Monday 1 April 2013

Rediscovering a great thinker

In 2011 I started research on Emanuel School alumni’s experiences in the First and Second World Wars. Emanuel had been founded as a hospital for the poor in the late 16th Century by Lady Anne Dacre. By the late 19th Century, after the Education Reform Act of 1870, the hospital was wound down and a school bearing the name Emanuel was established in South London, between two railway lines on Wandsworth Common. This is the school I attended in the late 20th Century.

Over 1600 former pupils from Emanuel fought in the two World Wars but their stories, apart from the occasional mention in the School Magazine, had been largely forgotten. So in early 2011 I set myself the challenge of retelling as many of these stories as possible. In 2014 I will holding an exhibition at Emanuel School detailing their stories.

One afternoon, exploring a number of names on the School’s Pro Patria I typed “Emanuel School” and “Rowdon” into a search engine. Little could I have known then that I would discover the mind of a man whom I now consider to be a 20th Century genius. The search results came back with a website, dedicated to Maurice Rowdon. It stated that among many other talents he was a philosopher, historian and perhaps most importantly, an author. I left a message on the website explaining what my project was about. That’s when my journey of discovery began.

A few days later I received an email from Maurice¹s wife, Dachiell, who expressed an interest in my project. Emails flew back between us and shortly I found myself in the cozy sitting room of the small terraced cottage in Wandsworth that she had shared with Maurice. Over steaming pots of tea served in old-fashioned porcelain tea cups, Dachiell began to introduce me to Maurice through his manuscripts and writings on war. I had gone over with the same excited curiosity about this man as I had when visiting the last remaining Emanuel veterans of World War Two, their immediate families and descendents. From each encounter I had learned so much about war, how each man had lived it, had died in it or had survived it. I say man really, but these were boys made soldiers and their stories came vividly alive to me, so much so I was keen to reveal as much of their earthly pageantry I could find in recognition of their giant sacrifice. Here was yet another boy turned soldier who went to the front and I was ready to know his story. I had come to find a Forward Observation Officer in the Royal Artillery in the Second World War and I am doing that, and in doing this, in sifting through his papers, I am rediscovering a man whose work was that of a great thinker.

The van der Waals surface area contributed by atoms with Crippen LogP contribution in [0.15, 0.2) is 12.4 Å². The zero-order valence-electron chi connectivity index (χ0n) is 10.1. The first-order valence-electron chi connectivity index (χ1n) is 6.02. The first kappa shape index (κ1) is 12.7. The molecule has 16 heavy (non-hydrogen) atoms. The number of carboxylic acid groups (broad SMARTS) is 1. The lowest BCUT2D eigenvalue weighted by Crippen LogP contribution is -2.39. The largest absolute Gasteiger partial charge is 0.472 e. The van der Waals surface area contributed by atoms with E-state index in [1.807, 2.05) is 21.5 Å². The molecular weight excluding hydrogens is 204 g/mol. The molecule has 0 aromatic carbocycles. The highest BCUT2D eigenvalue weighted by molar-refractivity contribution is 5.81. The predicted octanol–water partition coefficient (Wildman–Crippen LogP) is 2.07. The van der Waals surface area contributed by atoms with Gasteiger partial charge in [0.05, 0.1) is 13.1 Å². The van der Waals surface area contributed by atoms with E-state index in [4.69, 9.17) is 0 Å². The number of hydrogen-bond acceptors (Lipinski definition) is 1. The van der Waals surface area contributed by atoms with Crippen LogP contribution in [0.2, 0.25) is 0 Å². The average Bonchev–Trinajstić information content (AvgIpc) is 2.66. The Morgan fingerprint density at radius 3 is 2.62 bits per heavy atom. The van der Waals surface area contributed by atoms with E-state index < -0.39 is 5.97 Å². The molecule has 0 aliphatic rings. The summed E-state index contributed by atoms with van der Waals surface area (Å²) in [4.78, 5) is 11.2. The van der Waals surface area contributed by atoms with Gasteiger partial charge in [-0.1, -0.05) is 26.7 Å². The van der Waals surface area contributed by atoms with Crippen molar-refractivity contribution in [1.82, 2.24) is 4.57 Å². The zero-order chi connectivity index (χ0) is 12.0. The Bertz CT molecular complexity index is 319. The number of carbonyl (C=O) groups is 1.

I can see that Maurice spent his life trying to understand who exactly Homo Sapien is or more precisely, who Homo thinks he is. His works which we are now establishing as an archive are full of unpublished books, plays and notes on the nature of humankind, from every view point and every experience including sex, love, war, power, death and loss. Themes Maurice tackled include class, race and religion. He also did extensive work on animal intelligence. He produced a bevy of books on Italian civilisation, the rise of money, Spanish Terror, Talking Dogs, his war experiences and much more.

In the last few weeks I have spent more and more time amongst his papers, sifting through old notes, organising papers into various folders, with cups of tea and two adorable cats pottering in and out of what was Maurice’s study. The room is packed from floor to ceiling and you can hear the whispers of a genius from every piece of paper that you touch. To explore Maurice’s mind is to be taken on a journey into the depths of human existence. One truly feels close to an extraordinary individual who left this world with so much unpublished.

One of the quotes that I just discovered in Maurice¹s notes is this:

“The universe is bounded by our thought: If our thought is small and poor so
is the universe”.

Our aim is to allow the world to discover Maurice, or more aptly, rediscover him, for his thoughts on what humans have done and are doing to our precious planet are most critical at a moment when 7 billions of our species now walk this earth.

So with our first post we would like to welcome you to the mind of a genius. If you have an interest in any area of Maurice¹s works and thoughts then we would love to hear from you. The Maurice Rowdon Archive can be contacted by email on or join us on Facebook at Maurice Rowdon Archive and also on Google+

Daniel Kirmatzis (South London, March 2013)
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